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About The North Platte semi-weekly tribune. (North Platte, Neb.) 1895-1922 | View Entire Issue (April 22, 1919)
THE SEMI-WEEKLY TRIBUNE, NORTH PLATTE, NEBRASKA.
WITH HARDIN GONE, HIS AIDS DISORGANIZED, WHAT
WILL RICKARD SAY? INNES ACTS TO SAVE
HER BROTHER'S FACE
Synopsis. K. C. RIckard, un engineer of the Overland Pacific, 18
sent by President Marshall to Htop the ravages of the Colorado river
In the Imperial valley, a task at which Thomas Hardlu, head of tho
Desert Reclamation company, has failed. Itlckard foresees embarrass
ment because ho knows Hardin, who was n student uuder him In an
eastern college, married Gerty Holmes, with whom Itlckard once
thought himself In love. At the company ofllces at Calexlco Itlckard
finds the engineers loyal to Uardln and hostile to him. lie meets Mr.
and Mrs. Ilnrdln and Inncs llardln, the former's half sister. Innes
Is bitter against Itlckard for supplanting her brother. Hanlln dis
covers that Itlckard Is planning a levee to protect Calexlco and puts
him down as Incompetent. Gerty thinks her husband jealous. Gerty
Invites Itlckard to dinner and there plans a "progressive ride" In his
honor. Itlckard pushes work on tlic levee nnd is ordered by Marshall
Co "take a fighting chance" on the completion of Hardin's pet project, a
gate to shut the break In the river. In the midst of Gerty llurdln's
progressive ride, which is begun desplto a terrlflc wind and dust storm,
word comes that the river Is raging and every man is wanted on the
On the Levee.
' llardln did not go home that night.
He was feeling to trio quick tho irony
of ,hlH position ; bin duty now to pro
tect tlio levee he'fl ridiculed; now tho
only hope of the tf-vns 1 Tho integrity
of the man never faltered, though his
thbughts ran wild. Llko the relentless
hounds of Actacoti. they pursued him,
barking at his vanity.
He started the Anxious ranchers at
sacking sand. Bcfcfeldt ran up to tell
him that there vns a hill of Oiled
"Backs over in Mcxrall. "Itlckard had
'n bunch of Indlfls working for a
Tho confusion C tho shy fellow did
aot escapo Uardln. Oh, lin knew what
Bodcfeldt was tin)Ai& what every
one was saying I Tey wero all laugh
ing at him. The :olncldcnce of this
extraordinary flooC hnd upheld Rick
ard's wild guess, luloed bis Judgment.
It was all n piece fit his infernal luck.
Sickening, that's what it wasl His
orders scattered. lie ran up nnd down
tho levee, giving orders; recalling
them when ho found ho was repenting
' This new humlllr.tion, coming on the
heels of the dredge flnsco, put him In
execrable tcmpir. Ho shouted his or
ders over tho nols-.'s of tho night, no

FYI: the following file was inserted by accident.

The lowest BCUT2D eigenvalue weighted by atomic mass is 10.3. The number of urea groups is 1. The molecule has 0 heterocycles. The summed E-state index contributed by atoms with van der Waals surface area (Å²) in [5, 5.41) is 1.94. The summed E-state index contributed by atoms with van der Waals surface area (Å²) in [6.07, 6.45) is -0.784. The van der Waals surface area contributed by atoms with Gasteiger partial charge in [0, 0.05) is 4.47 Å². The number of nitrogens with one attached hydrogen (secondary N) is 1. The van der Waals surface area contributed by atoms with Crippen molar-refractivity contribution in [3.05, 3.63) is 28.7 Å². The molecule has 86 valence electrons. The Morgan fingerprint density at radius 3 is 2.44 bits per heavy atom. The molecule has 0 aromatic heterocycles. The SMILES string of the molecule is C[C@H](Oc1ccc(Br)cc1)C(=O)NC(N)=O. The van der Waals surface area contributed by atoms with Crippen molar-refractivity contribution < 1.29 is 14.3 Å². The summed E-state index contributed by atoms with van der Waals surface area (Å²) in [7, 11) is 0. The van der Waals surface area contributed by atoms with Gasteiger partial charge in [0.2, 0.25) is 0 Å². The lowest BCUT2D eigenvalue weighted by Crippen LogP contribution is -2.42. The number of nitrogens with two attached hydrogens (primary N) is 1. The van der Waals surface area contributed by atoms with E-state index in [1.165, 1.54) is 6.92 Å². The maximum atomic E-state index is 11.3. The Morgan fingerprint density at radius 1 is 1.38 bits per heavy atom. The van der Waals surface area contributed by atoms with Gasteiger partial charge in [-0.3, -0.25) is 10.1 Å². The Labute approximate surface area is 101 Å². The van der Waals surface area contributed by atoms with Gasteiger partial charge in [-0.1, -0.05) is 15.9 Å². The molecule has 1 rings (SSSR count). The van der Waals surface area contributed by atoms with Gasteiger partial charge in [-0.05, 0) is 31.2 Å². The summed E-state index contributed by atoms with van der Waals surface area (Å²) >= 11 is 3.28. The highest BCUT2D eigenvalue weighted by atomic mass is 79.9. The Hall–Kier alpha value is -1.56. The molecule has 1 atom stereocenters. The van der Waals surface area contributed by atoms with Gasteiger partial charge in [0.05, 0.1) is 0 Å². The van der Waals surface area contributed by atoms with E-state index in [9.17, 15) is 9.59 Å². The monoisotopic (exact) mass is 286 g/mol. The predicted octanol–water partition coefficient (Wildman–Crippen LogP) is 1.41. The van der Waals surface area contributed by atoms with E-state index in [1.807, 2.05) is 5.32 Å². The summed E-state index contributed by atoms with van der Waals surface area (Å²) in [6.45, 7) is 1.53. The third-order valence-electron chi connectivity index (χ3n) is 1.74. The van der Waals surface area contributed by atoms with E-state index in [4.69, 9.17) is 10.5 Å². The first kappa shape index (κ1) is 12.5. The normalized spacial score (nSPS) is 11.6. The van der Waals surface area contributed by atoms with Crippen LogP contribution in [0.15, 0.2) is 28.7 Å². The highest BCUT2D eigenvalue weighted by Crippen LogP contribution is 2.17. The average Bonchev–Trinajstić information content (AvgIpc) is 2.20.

rated tho men, buMIed there. No ono
did anything right! Lord, what ho
.had to put up wit'i! Tho other men,
tho ranchers and engineers, saw In
his excitement certnlnty of the valley's
Tho wind nnd tho darkness con
tributed to tho confusion. Roger
hovels were tossing up earth beforo
anyone could tell where the danger
point would be. '.Cho water was not
t ret high enough to letcrmlno tho plnco
of battle. Backed sand wns being
brought over from Mcxlcall. Fifty
pair of minds nmdo short work of
RIckard's "hill." lanterns wero flash
ing through tho darkness llko restless
fireflies. Tho wind nnd rushing water
deadened the sound of tho voices. It
was n bnttlo of giants against pyg
mies. In tho darkness, tho giants
threatened to conquer.
At three In tho piornlng, a horsemnn
rodo In from Fnssntt's, ono of tho big
ranches to tho notlh, cut by tho New
?The river Is uttln back," ho
called through the din, Cutting back
toward tho towns."
A turn in tho gorge, u careless
dump-pit had pulled tho river llko n
mad horso back on its haunches. It
was kicking back.
"They nro short-handed up there.
They need help."
"Dynamite," cried Silent and Har-
din antlphonally. They happened to
bo standing near.
"We must have dynamite," bawled
nardln. "Are tho wires down between
hero nnd Brawley? We must get n
wlro .somehow to Ios Angeles, to rush
It down hero this morning."
"It's hero. There Is a carload on
tho siding," yelled Silent
Uardln did not need to nsk by
whoso orders. It was there. An angry
scowl spoiled his face.
"Put some on tho mnchlno." Ho
wns turning away.
Silent called after him. Did Mr.
nardln think it ws Bafo? There was
no road between tho towns nnd Fas
eett's. Tho night, UVq explosive should
tbey not wait till morning? Tho ques
(ion threw his lato chief Into a rage.
t "Did I nsk you to tnko it?" It was
tho opening for his fury. "Safo I Will
the towns bo safe It tho river cuts back
here? The channel has got to bo
widened, and you talk of your own
precious skin I Walt till I ask you to
tnko it Get out tho machine. I'll tako
Ifc'to Fassctt's myself."
Silent left tho levee, smarting. Uo
backed tho machine out of tho shed
nd sped through the darkness toward